I work across many platforms and many browsers. Firefox running under Windows behaves oddly when you want to inspect Javascript. So I am comfortable using IE in Windows. There is one more reason for using IE - an ancient version 7 in a Virtual Box running Windows XP as the CCTV app uses an ActiveX routine to monitor Video feed.

Besides, I always notice that IE has the lowest memory foot print compared with all other browsers. I know you would say some components of IE is 'hidden' in the usual Windows. At the end of the day - IE still is my primary browser as most sites work without any hitch in IE.
pbug
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pbug,
User Rank: Strategist
3/13/2013 | 5:41:31 PM
re: IE10 on Windows 7: 5 Essential Facts
You missed a huge problem with IE10 on Win 7 - it causes BSOD's on MANY PCs. As per Microsoft, the problem is primarily on laptops with switchable graphics, like the HP DV7 I'm writing this from. Fixing the problem may require code changes in IE10 PLUS bios updates PLUS graphics driver updates (something HP tends to try very hard to not provide, IMHO). As far as I can tell, none of these updates have been released yet nor has a date been announced for any of them.

What happened to me - opened IE10, used the mouse to select text in another program, and BOOM - BSOD happens. An MS boss acknowledged the problem to me PLUS there is a KB article on the problem. They are working on it with HP and other vendors. Note that my DV7 has Intel and ATI graphics, and that the crash occurs in the NT kernel.

So if you are possibly affected by this, DO NOT install IE7. Hopefully WU won't force this update on users with switchable graphics, but I'm not sure of that, so you should turn off automatic updates on such systems.
Johnnythegeek
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Johnnythegeek,
User Rank: Strategist
3/3/2013 | 3:44:33 PM
re: IE10 on Windows 7: 5 Essential Facts
I used to only use IE for a long time. But I have to say while IE10 might eventually get installed on my Windows 7 PC's. It will not get much use. Given that IE10 already has fallen behind the others in many html5 test and that IE10 still grapples with sites that need compatibility view to work correctly.This has just given me even more reasons to embrace Chrome and Firefox. The one question I do have is why since other browser can still support XP and Vista that Microsoft cannot do so with its own IE?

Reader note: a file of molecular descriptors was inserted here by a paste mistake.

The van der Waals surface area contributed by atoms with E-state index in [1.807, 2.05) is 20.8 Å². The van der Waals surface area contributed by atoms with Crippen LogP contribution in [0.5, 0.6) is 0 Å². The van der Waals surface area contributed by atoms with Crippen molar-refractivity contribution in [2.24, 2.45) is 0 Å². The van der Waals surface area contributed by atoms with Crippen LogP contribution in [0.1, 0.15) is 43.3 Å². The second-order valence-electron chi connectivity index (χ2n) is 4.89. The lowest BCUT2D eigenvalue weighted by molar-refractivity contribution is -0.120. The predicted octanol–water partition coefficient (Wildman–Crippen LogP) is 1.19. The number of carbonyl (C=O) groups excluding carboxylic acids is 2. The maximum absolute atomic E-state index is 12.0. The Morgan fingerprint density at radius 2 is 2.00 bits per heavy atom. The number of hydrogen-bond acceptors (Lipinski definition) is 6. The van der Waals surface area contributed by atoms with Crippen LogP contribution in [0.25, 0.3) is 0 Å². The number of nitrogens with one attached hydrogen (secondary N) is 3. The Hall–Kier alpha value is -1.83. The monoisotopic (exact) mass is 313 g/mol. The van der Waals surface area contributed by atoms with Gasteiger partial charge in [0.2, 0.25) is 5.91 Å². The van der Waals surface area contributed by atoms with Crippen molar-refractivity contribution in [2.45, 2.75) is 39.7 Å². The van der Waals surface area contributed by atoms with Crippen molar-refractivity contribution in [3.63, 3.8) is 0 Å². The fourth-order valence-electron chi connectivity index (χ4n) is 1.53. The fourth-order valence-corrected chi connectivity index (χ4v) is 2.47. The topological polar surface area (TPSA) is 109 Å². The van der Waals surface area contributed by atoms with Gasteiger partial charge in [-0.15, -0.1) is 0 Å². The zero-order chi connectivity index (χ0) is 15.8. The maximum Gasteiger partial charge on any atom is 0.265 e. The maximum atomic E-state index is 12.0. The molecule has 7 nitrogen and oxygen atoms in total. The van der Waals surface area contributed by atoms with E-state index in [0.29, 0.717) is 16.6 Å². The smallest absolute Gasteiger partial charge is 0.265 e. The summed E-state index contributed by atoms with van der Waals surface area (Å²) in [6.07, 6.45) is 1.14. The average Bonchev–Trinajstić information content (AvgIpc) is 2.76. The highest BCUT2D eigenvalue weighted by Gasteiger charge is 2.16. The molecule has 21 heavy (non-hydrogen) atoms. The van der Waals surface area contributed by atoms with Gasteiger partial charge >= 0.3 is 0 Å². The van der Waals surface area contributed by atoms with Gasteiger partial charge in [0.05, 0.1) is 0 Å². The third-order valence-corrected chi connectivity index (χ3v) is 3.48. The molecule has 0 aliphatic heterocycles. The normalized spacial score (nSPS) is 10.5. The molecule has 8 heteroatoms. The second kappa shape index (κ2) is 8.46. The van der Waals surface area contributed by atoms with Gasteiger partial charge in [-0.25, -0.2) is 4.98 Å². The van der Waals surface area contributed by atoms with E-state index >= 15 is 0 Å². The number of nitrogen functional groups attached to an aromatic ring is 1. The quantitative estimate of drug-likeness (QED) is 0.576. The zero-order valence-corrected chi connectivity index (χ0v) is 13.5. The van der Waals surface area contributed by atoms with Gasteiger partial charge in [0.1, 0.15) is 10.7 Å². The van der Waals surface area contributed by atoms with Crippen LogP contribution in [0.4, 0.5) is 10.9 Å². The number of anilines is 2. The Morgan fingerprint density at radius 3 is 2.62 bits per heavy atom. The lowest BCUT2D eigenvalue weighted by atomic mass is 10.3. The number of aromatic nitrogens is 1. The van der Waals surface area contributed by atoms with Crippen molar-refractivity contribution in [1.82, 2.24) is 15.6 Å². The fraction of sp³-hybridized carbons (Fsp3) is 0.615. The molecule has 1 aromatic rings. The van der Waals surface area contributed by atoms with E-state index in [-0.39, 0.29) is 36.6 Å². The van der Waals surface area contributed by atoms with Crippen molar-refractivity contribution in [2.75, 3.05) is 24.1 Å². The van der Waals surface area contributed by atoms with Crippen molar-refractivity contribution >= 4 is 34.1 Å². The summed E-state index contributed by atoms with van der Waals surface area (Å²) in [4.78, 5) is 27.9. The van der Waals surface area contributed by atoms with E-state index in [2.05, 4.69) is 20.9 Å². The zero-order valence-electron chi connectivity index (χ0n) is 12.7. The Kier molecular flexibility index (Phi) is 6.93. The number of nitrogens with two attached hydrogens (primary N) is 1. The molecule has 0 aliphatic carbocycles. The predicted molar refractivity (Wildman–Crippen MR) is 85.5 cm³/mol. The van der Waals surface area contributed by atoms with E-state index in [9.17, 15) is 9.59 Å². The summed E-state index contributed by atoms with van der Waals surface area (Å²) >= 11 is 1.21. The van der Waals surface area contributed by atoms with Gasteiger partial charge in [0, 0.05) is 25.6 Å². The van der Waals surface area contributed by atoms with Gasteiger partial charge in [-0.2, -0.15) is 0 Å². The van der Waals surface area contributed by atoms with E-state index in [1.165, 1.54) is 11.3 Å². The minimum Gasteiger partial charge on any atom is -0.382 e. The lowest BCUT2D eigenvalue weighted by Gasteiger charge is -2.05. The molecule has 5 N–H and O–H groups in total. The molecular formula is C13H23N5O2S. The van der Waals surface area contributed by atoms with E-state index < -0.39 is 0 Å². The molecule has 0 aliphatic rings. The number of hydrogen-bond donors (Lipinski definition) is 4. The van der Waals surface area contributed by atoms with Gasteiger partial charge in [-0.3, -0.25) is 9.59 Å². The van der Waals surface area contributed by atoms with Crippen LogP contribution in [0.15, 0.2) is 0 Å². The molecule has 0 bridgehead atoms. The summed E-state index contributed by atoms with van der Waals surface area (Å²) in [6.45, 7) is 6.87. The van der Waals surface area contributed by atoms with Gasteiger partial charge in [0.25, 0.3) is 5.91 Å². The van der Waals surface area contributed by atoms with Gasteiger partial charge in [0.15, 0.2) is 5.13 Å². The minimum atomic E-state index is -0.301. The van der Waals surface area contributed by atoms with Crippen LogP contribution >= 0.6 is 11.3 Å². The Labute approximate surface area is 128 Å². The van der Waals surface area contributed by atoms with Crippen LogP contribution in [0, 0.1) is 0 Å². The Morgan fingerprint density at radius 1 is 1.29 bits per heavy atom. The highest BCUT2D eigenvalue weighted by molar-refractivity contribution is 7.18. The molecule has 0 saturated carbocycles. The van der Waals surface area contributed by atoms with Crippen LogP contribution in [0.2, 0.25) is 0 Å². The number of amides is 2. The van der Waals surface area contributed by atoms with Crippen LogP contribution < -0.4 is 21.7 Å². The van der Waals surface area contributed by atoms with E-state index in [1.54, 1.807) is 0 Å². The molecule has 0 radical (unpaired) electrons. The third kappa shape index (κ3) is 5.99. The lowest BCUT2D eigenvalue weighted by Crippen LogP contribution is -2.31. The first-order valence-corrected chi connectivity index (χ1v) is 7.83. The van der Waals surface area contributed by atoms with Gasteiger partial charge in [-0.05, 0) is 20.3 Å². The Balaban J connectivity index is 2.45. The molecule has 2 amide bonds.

Andrew Hornback
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Andrew Hornback,
User Rank: Apprentice
3/2/2013 | 4:02:27 AM
re: IE10 on Windows 7: 5 Essential Facts
The big question, from a security perspective, does IE10 protect the user from flaws in Java 7? Does AppContainer give us anything to mitigate those risks? Or does this multiply the 0-day threat now that we'll have a semi-vetted browser being deployed to all of our Windows 7 desktops?

Andrew Hornback
InformationWeek Contributor
GBARRINGTON196
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GBARRINGTON196,
User Rank: Strategist
2/28/2013 | 1:32:52 PM
re: IE10 on Windows 7: 5 Essential Facts
No interest here, I find myself slipping away from Microsoft products. Google just works better for me. Yes, Yes, I know Google tracks my every move. Now tell me just how much Microsoft loves me.
Hmmm...
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Hmmm...,
User Rank: Apprentice
2/27/2013 | 8:45:36 PM
re: IE10 on Windows 7: 5 Essential Facts
...which are all part of the Microsoft Windows computing platform. Not Android/Linux, Mac OS, etc.

Which is what he said... lol.
Derp.
AustinIT
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AustinIT,
User Rank: Apprentice
2/27/2013 | 6:09:48 PM
re: IE10 on Windows 7: 5 Essential Facts
What do you mean it's not cross-platform? It runs on XP, Vista, 7, and 8...

LOL
David Berlind
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David Berlind,
User Rank: Apprentice
2/27/2013 | 4:20:22 PM
re: IE10 on Windows 7: 5 Essential Facts
Great coverage Michael. It sounds like Microsoft is making some welcome adjustments in IE10, ones that may indeed meet users expectations, keeping Chrome and Firefox at bay. However, I still think this statement is rather telling:

>Available in 95 languages, IE10 continues Redmond's
>efforts to reclaim its status as the top Web-surfing option.

It's certainly an admirable goal for IE to be the top Web-surfing app. But so many things are working against Microsoft. For starters and forgetting version numbers (9, 10, etc.) for a minute, running a Microsoft operating system is a prerequisite. If 100% of new devices coming on line were based on on a Microsoft OS, I'd say that Microsoft stands a chance. But with Android, iOS, OSX, Linux, etc... that's just not the case. Now, if IE were cross-platform, that might be a different story.